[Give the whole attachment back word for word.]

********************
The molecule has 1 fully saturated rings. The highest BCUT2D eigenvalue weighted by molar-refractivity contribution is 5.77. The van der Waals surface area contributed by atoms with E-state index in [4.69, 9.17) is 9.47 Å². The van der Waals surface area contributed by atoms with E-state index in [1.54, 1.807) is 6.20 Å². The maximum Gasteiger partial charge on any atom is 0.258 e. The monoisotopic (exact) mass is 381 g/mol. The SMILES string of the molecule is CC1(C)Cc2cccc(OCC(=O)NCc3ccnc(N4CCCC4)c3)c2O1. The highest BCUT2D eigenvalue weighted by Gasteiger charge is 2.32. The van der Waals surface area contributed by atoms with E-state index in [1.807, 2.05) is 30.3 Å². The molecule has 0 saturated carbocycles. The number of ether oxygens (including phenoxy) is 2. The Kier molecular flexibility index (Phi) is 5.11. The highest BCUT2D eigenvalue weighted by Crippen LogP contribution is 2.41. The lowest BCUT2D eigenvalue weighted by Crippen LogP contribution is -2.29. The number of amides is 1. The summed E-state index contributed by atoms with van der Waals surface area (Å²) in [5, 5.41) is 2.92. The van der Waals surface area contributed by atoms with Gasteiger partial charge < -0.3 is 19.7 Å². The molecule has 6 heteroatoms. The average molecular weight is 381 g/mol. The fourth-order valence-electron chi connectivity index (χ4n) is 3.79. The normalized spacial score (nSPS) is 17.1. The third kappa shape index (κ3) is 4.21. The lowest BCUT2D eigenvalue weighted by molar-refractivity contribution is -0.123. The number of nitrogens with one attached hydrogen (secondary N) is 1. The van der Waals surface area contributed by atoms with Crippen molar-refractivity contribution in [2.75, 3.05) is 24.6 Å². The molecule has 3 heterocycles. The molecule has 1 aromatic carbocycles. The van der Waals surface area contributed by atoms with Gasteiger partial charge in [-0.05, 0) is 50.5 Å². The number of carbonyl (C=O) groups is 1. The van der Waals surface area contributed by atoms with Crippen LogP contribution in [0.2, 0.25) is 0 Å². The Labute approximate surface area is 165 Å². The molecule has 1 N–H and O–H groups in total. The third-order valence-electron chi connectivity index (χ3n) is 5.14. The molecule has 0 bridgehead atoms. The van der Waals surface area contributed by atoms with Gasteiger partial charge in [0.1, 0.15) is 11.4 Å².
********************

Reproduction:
The molecule has 1 fully saturated rings. The highest BCUT2D eigenvalue weighted by molar-refractivity contribution is 5.77. The van der Waals surface area contributed by atoms with E-state index in [4.69, 9.17) is 9.47 Å². The van der Waals surface area contributed by atoms with E-state index in [1.54, 1.807) is 6.20 Å². The maximum Gasteiger partial charge on any atom is 0.258 e. The monoisotopic (exact) mass is 381 g/mol. The SMILES string of the molecule is CC1(C)Cc2cccc(OCC(=O)NCc3ccnc(N4CCCC4)c3)c2O1. The highest BCUT2D eigenvalue weighted by Gasteiger charge is 2.32. The van der Waals surface area contributed by atoms with E-state index in [1.807, 2.05) is 30.3 Å². The molecule has 0 saturated carbocycles. The number of ether oxygens (including phenoxy) is 2. The Kier molecular flexibility index (Phi) is 5.11. The highest BCUT2D eigenvalue weighted by Crippen LogP contribution is 2.41. The lowest BCUT2D eigenvalue weighted by Crippen LogP contribution is -2.29. The number of amides is 1. The summed E-state index contributed by atoms with van der Waals surface area (Å²) in [5, 5.41) is 2.92. The van der Waals surface area contributed by atoms with Gasteiger partial charge < -0.3 is 19.7 Å². The molecule has 6 heteroatoms. The average molecular weight is 381 g/mol. The fourth-order valence-electron chi connectivity index (χ4n) is 3.79. The normalized spacial score (nSPS) is 17.1. The third kappa shape index (κ3) is 4.21. The lowest BCUT2D eigenvalue weighted by molar-refractivity contribution is -0.123. The number of nitrogens with one attached hydrogen (secondary N) is 1. The van der Waals surface area contributed by atoms with Crippen molar-refractivity contribution in [2.75, 3.05) is 24.6 Å². The molecule has 3 heterocycles. The molecule has 1 aromatic carbocycles. The van der Waals surface area contributed by atoms with Gasteiger partial charge in [-0.05, 0) is 50.5 Å². The number of carbonyl (C=O) groups is 1. The van der Waals surface area contributed by atoms with Crippen LogP contribution in [0.2, 0.25) is 0 Å². The Labute approximate surface area is 165 Å². The molecule has 1 N–H and O–H groups in total. The third-order valence-electron chi connectivity index (χ3n) is 5.14. The molecule has 0 bridgehead atoms. The van der Waals surface area contributed by atoms with Gasteiger partial charge in [0.1, 0.15) is 11.4 Å².